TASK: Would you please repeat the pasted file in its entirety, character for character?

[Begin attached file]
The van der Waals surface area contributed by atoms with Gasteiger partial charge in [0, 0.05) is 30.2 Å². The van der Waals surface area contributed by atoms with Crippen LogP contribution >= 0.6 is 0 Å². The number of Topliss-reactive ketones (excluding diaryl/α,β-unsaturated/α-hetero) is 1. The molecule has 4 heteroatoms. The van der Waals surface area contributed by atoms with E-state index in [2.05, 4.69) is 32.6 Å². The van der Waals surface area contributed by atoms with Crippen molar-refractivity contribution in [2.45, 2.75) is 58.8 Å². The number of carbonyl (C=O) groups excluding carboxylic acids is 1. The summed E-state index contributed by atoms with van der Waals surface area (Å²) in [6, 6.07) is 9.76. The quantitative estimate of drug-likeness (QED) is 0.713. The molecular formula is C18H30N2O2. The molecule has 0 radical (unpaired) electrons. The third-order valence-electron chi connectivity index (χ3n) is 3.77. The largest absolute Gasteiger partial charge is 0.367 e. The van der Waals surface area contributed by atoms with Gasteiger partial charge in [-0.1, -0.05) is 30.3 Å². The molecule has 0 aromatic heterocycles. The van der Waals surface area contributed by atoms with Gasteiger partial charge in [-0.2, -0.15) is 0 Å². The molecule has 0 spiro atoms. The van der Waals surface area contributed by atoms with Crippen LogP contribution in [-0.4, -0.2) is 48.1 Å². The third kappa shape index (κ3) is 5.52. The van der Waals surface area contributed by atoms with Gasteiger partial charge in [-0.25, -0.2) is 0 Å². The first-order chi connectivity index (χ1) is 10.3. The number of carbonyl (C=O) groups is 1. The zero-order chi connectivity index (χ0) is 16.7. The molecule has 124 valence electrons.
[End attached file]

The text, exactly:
The van der Waals surface area contributed by atoms with Gasteiger partial charge in [0, 0.05) is 30.2 Å². The van der Waals surface area contributed by atoms with Crippen LogP contribution >= 0.6 is 0 Å². The number of Topliss-reactive ketones (excluding diaryl/α,β-unsaturated/α-hetero) is 1. The molecule has 4 heteroatoms. The van der Waals surface area contributed by atoms with E-state index in [2.05, 4.69) is 32.6 Å². The van der Waals surface area contributed by atoms with Crippen molar-refractivity contribution in [2.45, 2.75) is 58.8 Å². The number of carbonyl (C=O) groups excluding carboxylic acids is 1. The summed E-state index contributed by atoms with van der Waals surface area (Å²) in [6, 6.07) is 9.76. The quantitative estimate of drug-likeness (QED) is 0.713. The molecular formula is C18H30N2O2. The molecule has 0 radical (unpaired) electrons. The third-order valence-electron chi connectivity index (χ3n) is 3.77. The largest absolute Gasteiger partial charge is 0.367 e. The van der Waals surface area contributed by atoms with Gasteiger partial charge in [-0.1, -0.05) is 30.3 Å². The molecule has 0 aromatic heterocycles. The van der Waals surface area contributed by atoms with Gasteiger partial charge in [-0.2, -0.15) is 0 Å². The molecule has 0 spiro atoms. The van der Waals surface area contributed by atoms with Crippen LogP contribution in [-0.4, -0.2) is 48.1 Å². The third kappa shape index (κ3) is 5.52. The van der Waals surface area contributed by atoms with Gasteiger partial charge in [-0.25, -0.2) is 0 Å². The first-order chi connectivity index (χ1) is 10.3. The number of carbonyl (C=O) groups is 1. The zero-order chi connectivity index (χ0) is 16.7. The molecule has 124 valence electrons.